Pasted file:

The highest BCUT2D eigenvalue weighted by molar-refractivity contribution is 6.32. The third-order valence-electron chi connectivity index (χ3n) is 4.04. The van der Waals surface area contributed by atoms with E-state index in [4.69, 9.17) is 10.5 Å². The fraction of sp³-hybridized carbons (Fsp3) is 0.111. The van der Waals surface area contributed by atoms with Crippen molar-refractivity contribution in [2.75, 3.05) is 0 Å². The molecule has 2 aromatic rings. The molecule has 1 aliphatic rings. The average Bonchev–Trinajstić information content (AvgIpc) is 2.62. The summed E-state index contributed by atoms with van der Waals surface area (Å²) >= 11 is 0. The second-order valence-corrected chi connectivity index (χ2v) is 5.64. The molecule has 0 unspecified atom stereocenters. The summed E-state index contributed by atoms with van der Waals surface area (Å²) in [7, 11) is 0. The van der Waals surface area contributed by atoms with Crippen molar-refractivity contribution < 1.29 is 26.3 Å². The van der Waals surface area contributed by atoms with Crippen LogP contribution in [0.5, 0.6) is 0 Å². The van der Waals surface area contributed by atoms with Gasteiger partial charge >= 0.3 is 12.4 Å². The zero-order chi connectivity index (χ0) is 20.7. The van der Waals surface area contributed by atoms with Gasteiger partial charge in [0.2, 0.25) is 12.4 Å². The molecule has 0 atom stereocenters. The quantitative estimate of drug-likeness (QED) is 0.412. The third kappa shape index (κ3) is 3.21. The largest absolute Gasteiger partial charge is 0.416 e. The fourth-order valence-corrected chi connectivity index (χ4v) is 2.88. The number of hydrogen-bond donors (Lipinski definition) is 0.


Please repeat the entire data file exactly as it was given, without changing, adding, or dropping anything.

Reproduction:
The highest BCUT2D eigenvalue weighted by molar-refractivity contribution is 6.32. The third-order valence-electron chi connectivity index (χ3n) is 4.04. The van der Waals surface area contributed by atoms with E-state index in [4.69, 9.17) is 10.5 Å². The fraction of sp³-hybridized carbons (Fsp3) is 0.111. The van der Waals surface area contributed by atoms with Crippen molar-refractivity contribution in [2.75, 3.05) is 0 Å². The molecule has 2 aromatic rings. The molecule has 1 aliphatic rings. The average Bonchev–Trinajstić information content (AvgIpc) is 2.62. The summed E-state index contributed by atoms with van der Waals surface area (Å²) >= 11 is 0. The second-order valence-corrected chi connectivity index (χ2v) is 5.64. The molecule has 0 unspecified atom stereocenters. The summed E-state index contributed by atoms with van der Waals surface area (Å²) in [7, 11) is 0. The van der Waals surface area contributed by atoms with Crippen molar-refractivity contribution < 1.29 is 26.3 Å². The van der Waals surface area contributed by atoms with Crippen LogP contribution in [0.5, 0.6) is 0 Å². The van der Waals surface area contributed by atoms with Gasteiger partial charge >= 0.3 is 12.4 Å². The zero-order chi connectivity index (χ0) is 20.7. The van der Waals surface area contributed by atoms with Gasteiger partial charge in [0.2, 0.25) is 12.4 Å². The molecule has 0 atom stereocenters. The quantitative estimate of drug-likeness (QED) is 0.412. The third kappa shape index (κ3) is 3.21. The largest absolute Gasteiger partial charge is 0.416 e. The fourth-order valence-corrected chi connectivity index (χ4v) is 2.88. The number of hydrogen-bond donors (Lipinski definition) is 0.